Toyota launched the third generation of its Supra sports coupe in 1986. The Pick of the Day is a 1989 Toyota Supra that was a father-son project.
“My son has moved (and I) need the garage space,” the father says in the advertisement for the car on ClassicCars.com.
According to the ad, the father/son tandem purchased the car from its original owner. The car is “solid… zero rust. Never in an accident.” It still wears most of its original paint, though the bumper covers and hood have been re-painted.
It appears that the car received the typical performance upgrades that the Millennial generation likes to make to such imports, though the selling father notes that the mods were “simple” and that all the original parts were retained “so this Supra could easily be a concours car.”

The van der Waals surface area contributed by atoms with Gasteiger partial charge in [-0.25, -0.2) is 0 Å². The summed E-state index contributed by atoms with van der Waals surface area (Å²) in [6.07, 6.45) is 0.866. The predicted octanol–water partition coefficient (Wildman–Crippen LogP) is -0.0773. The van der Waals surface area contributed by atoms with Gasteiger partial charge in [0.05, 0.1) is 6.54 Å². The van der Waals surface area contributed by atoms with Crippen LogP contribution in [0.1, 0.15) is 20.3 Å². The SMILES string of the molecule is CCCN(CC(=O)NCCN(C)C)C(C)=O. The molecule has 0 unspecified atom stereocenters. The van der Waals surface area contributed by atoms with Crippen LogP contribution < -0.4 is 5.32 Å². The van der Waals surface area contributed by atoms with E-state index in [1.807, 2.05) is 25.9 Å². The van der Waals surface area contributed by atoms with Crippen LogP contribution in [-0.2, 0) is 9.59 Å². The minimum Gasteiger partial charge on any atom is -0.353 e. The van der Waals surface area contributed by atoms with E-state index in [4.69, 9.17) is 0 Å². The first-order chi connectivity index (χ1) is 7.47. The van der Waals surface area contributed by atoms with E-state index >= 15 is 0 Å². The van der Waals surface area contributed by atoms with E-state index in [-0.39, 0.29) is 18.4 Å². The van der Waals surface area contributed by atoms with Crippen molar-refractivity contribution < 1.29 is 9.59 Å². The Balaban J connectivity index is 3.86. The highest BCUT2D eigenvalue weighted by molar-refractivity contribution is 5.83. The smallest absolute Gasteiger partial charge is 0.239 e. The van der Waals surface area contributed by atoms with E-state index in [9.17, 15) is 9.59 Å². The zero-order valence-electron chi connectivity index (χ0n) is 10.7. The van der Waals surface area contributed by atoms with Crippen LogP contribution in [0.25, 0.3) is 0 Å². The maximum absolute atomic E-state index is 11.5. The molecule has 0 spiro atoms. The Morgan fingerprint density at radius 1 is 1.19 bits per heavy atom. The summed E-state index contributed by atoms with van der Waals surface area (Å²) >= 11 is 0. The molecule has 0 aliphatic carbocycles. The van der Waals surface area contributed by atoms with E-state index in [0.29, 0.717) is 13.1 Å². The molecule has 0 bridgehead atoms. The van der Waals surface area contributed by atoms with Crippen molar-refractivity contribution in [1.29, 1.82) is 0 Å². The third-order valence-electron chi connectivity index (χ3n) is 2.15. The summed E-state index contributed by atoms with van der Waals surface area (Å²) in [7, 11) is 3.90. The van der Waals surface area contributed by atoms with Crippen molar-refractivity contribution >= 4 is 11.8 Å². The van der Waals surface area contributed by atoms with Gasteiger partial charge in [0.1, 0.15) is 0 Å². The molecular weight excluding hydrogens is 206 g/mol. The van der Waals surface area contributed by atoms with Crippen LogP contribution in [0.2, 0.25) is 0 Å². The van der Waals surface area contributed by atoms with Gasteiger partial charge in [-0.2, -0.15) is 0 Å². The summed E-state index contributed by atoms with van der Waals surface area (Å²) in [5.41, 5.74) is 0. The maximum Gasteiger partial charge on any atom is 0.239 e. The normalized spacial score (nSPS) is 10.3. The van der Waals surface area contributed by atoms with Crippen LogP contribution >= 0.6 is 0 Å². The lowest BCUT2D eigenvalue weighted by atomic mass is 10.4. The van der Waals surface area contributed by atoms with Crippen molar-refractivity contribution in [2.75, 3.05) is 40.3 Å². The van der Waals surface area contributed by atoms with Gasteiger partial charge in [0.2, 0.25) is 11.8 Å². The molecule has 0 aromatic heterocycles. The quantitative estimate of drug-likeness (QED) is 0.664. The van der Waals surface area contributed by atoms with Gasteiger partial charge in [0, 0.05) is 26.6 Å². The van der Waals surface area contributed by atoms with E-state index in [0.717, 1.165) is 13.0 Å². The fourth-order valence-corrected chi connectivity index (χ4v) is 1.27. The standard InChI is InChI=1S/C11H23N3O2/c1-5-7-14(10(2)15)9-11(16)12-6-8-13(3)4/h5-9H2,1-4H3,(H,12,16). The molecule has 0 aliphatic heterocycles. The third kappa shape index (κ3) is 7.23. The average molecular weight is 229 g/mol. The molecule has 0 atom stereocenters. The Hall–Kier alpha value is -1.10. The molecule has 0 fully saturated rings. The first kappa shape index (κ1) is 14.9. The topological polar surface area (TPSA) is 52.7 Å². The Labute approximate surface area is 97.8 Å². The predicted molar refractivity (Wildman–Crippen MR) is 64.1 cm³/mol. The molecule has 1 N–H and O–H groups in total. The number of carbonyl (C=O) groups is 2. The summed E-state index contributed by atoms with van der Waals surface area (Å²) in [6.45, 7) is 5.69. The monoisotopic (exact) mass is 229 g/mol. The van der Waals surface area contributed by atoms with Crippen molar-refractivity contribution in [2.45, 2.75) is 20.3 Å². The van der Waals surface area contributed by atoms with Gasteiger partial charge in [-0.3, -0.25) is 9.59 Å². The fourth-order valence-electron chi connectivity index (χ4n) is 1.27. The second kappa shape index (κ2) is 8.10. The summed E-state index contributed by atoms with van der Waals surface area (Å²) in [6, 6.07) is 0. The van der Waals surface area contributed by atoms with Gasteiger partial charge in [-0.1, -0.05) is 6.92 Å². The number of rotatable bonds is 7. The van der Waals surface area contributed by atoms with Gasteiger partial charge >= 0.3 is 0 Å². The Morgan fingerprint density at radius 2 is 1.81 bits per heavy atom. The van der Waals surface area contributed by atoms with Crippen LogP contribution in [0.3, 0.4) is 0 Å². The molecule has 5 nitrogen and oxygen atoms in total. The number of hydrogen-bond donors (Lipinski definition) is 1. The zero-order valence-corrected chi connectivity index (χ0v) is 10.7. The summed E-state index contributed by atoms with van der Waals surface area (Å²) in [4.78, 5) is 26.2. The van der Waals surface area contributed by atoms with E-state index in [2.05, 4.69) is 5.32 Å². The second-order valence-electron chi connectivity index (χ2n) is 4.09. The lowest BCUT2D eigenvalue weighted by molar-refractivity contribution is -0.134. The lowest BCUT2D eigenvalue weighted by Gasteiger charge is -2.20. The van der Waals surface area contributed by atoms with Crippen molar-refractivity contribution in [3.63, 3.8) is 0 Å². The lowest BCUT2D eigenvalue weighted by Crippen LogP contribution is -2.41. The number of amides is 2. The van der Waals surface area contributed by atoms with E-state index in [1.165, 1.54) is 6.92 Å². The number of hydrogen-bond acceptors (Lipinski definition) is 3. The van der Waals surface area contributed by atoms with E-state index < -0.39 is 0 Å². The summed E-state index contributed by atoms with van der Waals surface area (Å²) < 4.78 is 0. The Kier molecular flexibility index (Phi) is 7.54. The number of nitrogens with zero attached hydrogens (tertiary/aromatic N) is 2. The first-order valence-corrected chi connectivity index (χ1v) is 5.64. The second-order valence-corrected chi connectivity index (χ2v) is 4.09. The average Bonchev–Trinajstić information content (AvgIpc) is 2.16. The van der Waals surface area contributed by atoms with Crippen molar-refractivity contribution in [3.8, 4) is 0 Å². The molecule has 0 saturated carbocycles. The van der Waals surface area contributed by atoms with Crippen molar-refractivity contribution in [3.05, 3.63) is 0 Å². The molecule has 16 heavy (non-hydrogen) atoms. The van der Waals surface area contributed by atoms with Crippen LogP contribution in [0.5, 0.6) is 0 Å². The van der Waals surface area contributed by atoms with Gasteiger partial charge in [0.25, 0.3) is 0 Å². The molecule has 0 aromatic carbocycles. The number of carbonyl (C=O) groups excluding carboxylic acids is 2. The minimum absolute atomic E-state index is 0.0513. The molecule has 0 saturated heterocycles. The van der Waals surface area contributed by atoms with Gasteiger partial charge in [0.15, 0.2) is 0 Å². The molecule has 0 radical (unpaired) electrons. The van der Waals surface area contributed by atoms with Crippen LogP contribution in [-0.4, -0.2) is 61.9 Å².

Modifications include rebuild of engine and transmission with upgraded camshafts, valvetrain, head studs and bolts, steel head gasket, forged pistons, rebuilt and upgraded turbocharger to boost the boost by 30 percent, cold-air filter, stainless exhaust system, Wilwood Big Brake kit, wheels and tires.
Also a Kenwood audio head unit with Bluetooth, upgraded speakers, etc.
“Power windows, locks, mirrors, cruise control… everything works!” the seller notes. “Automatic climate control with A/C – blows cold!”
Originally based on the Toyota Celica, the first three generations of the Supra had 6-cylinder engines based on the M engine that powered the Toyota 2000GT.
The ties between the Celica and Supra were cut for the third-gen Supra, which remained a rear-drive vehicle while the Celica became a front-driver.
Supras have always been performance/grand touring sports coupes, and after several years’ absence from the Toyota lineup, a next-generation Supra is due as a 2019 model. Its launch figures to bump the prices of vintage Supras, as has happened with other vehicles returning from multi-year hiatus.
The car is located in Stockbridge, Michigan, and is available for $16,000.